Friday, December 6, 2013

Darling Nelly Gray

Way back in 2010, I shared the tale of the interstate slave trade as subtly expressed in Stephen Foster's "My Old Kentucky Home." Foster changed the title of his song by taking out the blatant connection to Harriet Beecher Stowe's  Uncle Tom's Cabin so as not to offend his slave state customers, but the noted songster still left in lyrics that, if listened to closely, made it hard to miss the sentiment. Foster may also have hinted at the interstate slave trade in the much more lively "Angelina Baker," which tells of love lost by sale.

Benjamin. R. Hanby's "Darling Nelly Gray," written in 1856, was not as subtle as Foster in his lyrical story of a woman sold away from her cottage "on the old Kentucky shore" to a Georgia plantation where "she toils in the cotton and the cane."

Hanby was born in 1833 in Rushville, Ohio, into an antislavery family that had ties to the Underground Railroad. Hanby wrote "Darling Nelly Gray" as a sophomore in college. The song was based on an incident when he was a child. When Hanby was nine years old a runaway Kentucky slave named Joseph Selby stopped at the Hanby home for assistance. Selby arrived ill with pneumonia and died while attempting to recover there. Before passing away Selby told the story of his "Darling Nelly Gray" who had been sold to Georgia and left him brokenhearted. Being distraught Selby attempted to make his way to Canada and freedom.

The song's sad lyrics are as follows:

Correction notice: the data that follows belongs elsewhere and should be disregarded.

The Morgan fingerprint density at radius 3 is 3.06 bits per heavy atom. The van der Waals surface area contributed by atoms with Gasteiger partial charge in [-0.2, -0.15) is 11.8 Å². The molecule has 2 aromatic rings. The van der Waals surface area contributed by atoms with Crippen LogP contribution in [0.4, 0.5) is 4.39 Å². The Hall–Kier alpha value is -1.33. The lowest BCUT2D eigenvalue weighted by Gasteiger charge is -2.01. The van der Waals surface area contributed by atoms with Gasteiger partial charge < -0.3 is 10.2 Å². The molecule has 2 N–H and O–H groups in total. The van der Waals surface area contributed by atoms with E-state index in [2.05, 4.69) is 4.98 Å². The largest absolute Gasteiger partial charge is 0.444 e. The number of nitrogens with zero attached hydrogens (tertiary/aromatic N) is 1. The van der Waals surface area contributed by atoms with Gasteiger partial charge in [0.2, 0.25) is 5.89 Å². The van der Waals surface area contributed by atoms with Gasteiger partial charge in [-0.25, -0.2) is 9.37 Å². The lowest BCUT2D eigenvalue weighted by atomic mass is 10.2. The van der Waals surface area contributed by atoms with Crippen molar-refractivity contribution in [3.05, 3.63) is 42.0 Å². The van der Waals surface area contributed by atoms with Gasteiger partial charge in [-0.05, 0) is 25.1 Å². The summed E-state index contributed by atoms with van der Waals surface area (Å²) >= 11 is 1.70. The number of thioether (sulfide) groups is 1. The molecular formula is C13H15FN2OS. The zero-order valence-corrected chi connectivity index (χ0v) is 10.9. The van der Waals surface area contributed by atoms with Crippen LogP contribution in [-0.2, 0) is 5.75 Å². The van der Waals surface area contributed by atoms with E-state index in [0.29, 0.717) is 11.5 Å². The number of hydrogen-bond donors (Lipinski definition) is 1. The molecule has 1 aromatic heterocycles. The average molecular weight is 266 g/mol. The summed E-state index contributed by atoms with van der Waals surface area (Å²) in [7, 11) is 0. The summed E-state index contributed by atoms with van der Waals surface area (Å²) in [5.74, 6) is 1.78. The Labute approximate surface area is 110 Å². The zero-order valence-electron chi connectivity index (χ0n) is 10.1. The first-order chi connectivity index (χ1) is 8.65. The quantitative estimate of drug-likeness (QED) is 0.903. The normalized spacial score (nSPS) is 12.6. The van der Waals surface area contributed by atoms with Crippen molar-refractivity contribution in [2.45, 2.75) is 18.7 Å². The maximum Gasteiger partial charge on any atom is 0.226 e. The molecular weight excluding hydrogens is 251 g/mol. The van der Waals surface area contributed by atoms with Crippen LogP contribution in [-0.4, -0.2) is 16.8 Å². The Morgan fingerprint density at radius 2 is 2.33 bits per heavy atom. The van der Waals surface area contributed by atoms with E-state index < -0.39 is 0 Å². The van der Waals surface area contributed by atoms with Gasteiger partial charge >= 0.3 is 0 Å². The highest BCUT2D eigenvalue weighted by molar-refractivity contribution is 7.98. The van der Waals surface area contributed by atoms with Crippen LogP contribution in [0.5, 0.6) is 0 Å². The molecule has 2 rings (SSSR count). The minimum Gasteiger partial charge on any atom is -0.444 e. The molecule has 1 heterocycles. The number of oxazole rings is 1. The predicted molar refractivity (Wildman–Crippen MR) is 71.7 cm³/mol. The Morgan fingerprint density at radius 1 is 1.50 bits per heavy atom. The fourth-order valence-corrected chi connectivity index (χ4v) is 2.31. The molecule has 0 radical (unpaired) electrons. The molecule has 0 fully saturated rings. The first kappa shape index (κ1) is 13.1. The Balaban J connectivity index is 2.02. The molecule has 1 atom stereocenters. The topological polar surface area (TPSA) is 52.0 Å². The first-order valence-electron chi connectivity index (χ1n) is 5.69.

There's a low green valley
On the old Kentucky shore,
There I've whiled many happy hours away,
A-sitting and a-singing
By the little cottage door,
Where lived my Darling Nelly Gray.

Oh! my poor Nelly Gray,
They have taken you away,
And I'll never see my darling anymore,
I'm sitting by the river
And I'm weeping all the day,
For you've gone from the old Kentucky shore.

One night I went to see her,
But she's gone the neighbors say,
The white man bound her with his chain,
They have taken her to Georgia
For to wear her life away,
As she toils in the cotton and the cane.

My canoe is under water
And my banjo is unstrung
I'm tired of living anymore;
My eyes shall look downward
And my songs shall be unsung
While I stay on the old Kentucky shore.

My eyes are getting blinded
And I cannot see the way,
Hark! there's somebody knocking at the door,
Oh! I hear the angels calling
And I see my Nelly Gray,
Farewell to the old Kentucky shore.

Oh! may Darling Nelly Gray,
Up in heaven there they say,
That they'll never take from me anymore,
I'm a coming, coming, coming,
As the Angels clear the way,
Farewell to the old Kentucky shore.

Here is a banjo and fiddle version via YouTube.


  1. Love the post and good to see other people spreading the love of History. Writing my own blog post about this same song when I stumbled on this post. I'll definitely revisit your blog to read more.

  2. In New Hampshire, which was heavy duty Abolition country, the tune for Darling Nelly Gray was made into a square dance tune with its own dance. Both usages survive to this day!

  3. This is interesting.
    Writing a book set in 1860, and looking for songs the kids might be singing....